When you buy something, you expect it to work, especially if it’s a gun. That’s just part of being a responsible gun owner. In the past few years, numerous firearms have experienced issues with the soft-touch coating on their grip becoming sticky, tacky, or otherwise difficult to hold. To address these issues, Browning and Winchester established a repair and replacement program. In 2018, a group of consumers filed a class action lawsuit which resulted in the firearm manufacturer making the necessary repairs. Other popular guns are believed to suffer from these same issues, such as Sako’s rifles. Sako is one of the world’s oldest gun manufacturers and a subsidiary of Beretta. Its products are not cheap and can cost upwards of $2,000. The Sako rifles include numerous models within the S20, 85, TRG, Quad, Finnfire II and Old Models Series. Many of these high-priced rifles have rubber stocks—what you use to hold and aim the rifle—that are prone to becoming excessively soft and sticky. This impacts your grip and affects your ability to use it for its intended purpose. When customers call Sako or Beretta to get help, many report receiving the run-around, where the buck is continually passed, and ultimately, pardon the pun, paid by you, the consumer, in terms of your hard-earned money.
A manufacturing defect occurs during the manufacturing process and affects a limited number of products.
A design defect exists in the product’s design. It usually affects all products made following that design.
A marketing defect happens when a defect makes a product more dangerous than expected. Companies have a responsibility to warn consumers of the inherent danger in the product. If they fail to warn of the danger, it is a marketing defect.
What Can You Do?
Unfortunately, a manufacturer standing behind their product is the exception, not the norm. In the United States, no federal or state agency can help consumers when a firearm has safety issues or is defectively designed. Browning and Winchester are just two of the numerous sellers of firearms in the United States. Even where a company establishes a repair or replacement program, this may be subject to numerous conditions which make it difficult to participate. These programs may cover some models of a gun, but not other, practically identical models. And there is no guarantee the repair will be successful. All these factors mean your individual options may be limited. Keep reading to learn what you can do if a company ignores your requests.
Step 1: Return It to the Seller
If you can, return the defective gun to the store where you purchased it. Some sellers have consumer-friendly return policies. Regrettably, even if you can return it to the store, a gun is considered used once taken out of the store. Plus, many defects do not appear until months or years after the purchase. This method may not work if you bought the gun from its original purchaser and lack all the paperwork that may be required.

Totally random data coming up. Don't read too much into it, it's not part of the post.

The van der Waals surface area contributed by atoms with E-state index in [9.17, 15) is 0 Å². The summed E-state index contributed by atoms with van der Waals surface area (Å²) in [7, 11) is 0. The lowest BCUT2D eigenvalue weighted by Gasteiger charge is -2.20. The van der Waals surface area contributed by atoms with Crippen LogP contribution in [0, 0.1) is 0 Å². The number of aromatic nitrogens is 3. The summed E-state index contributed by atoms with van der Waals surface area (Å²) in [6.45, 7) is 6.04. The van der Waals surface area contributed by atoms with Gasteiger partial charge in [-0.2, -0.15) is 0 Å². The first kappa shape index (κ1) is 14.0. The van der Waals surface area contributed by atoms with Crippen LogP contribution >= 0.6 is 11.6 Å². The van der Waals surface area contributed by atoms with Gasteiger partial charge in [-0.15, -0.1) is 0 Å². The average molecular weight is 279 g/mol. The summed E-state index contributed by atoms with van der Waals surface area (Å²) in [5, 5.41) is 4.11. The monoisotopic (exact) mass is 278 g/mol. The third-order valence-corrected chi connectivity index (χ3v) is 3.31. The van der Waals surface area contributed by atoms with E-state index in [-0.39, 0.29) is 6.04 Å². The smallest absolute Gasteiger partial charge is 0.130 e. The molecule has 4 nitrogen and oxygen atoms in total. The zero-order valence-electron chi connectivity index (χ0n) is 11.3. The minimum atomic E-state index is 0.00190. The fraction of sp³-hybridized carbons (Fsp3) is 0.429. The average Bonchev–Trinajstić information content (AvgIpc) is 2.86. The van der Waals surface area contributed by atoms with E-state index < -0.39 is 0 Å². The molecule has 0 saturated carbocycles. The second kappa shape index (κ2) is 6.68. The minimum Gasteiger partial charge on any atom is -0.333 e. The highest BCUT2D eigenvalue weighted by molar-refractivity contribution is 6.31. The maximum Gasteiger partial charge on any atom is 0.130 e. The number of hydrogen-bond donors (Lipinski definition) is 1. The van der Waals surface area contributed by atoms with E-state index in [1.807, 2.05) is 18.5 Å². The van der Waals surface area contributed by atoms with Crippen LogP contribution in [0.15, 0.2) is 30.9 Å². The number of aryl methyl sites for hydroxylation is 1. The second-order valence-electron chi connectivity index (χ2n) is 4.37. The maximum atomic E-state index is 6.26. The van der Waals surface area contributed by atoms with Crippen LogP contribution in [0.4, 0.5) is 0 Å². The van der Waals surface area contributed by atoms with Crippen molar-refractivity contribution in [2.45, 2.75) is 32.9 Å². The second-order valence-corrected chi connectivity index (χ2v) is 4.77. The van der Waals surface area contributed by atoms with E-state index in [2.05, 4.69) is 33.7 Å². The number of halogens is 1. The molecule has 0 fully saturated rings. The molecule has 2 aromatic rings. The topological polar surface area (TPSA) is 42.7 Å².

Step 2: Search for the Manufacturer Return Claims Process
The next place to turn for a refund is the gun manufacturer. Many gun manufacturers offer lifetime warranties and customer service programs. You can use an online form or email most manufacturers directly to request a repair or replacement. Federal law allows you to ship guns to the manufacturer and receive the gun back regardless of whether you have an active Federal Firearms License (FFL). Having the manufacturer repair your gun is an economical option to have your gun fixed. However, you must wait for the manufacturer to receive and evaluate your gun before they will begin repairs. Also, some may require you have the original box it came in or the original paper receipt. Trying to get a company’s customer service to help you is hit-or-miss at best. We’ve all had experiences where our emails and calls go unanswered or ignored.
Step 3: Repair It Yourself or Visit a Gunsmith
If the manufacturer denies your repair request, you can choose to fix the gun yourself. Many manufacturers sell replacement parts, or you can hire a gunsmith to fix your gun. If you choose this option, you will have to pay the repair costs and lose the use of your gun until the repair is complete. The gun company may have promised to reimburse you for these costs, but when the bill comes due, good luck getting that money back. Choosing to repair your gun can be a learning experience but does not hold the manufacturer accountable for their mistake.
Step 3: Contact Attorneys Who Will Stand up for You
When you cannot safely and consistently use your firearm, it is an expensive—and potentially dangerous—paperweight. However, consumers can try to hold manufacturers accountable for defects through the judicial system. You may wonder, “How can I ask an attorney to help me with this, given that the gun did not cost more than $2,000?” Thankfully, our legal system is set up so that many spread out people who have a similar issue—such as a defective gun stock—can join together in a class action lawsuit. This lets an attorney represent you (and potentially others just like you) to try to hold the gun manufacturer accountable. While it may be easy for these companies to ignore the emails of a few people, a class action lawsuit is much more difficult to ignore. In fact, it can force them to make the necessary changes and compensate you for their defective products.
Sheehan & Associates, P.C. Can Help You Get a Manufacturer to Fix a Defective Gun
Since 2012, Spencer Sheehan has been helping clients navigate the issues that stem from purchasing a defective gun. This may include learning about the potential costs of a gun repair. Like all other companies, gun manufacturers must follow specific standards when creating products; they must ensure that these products operate as intended. If you have tried and failed to have a company, such as Sako replace your defective rifle, let an attorney at Sheehan & Associates, P.C. explain your options.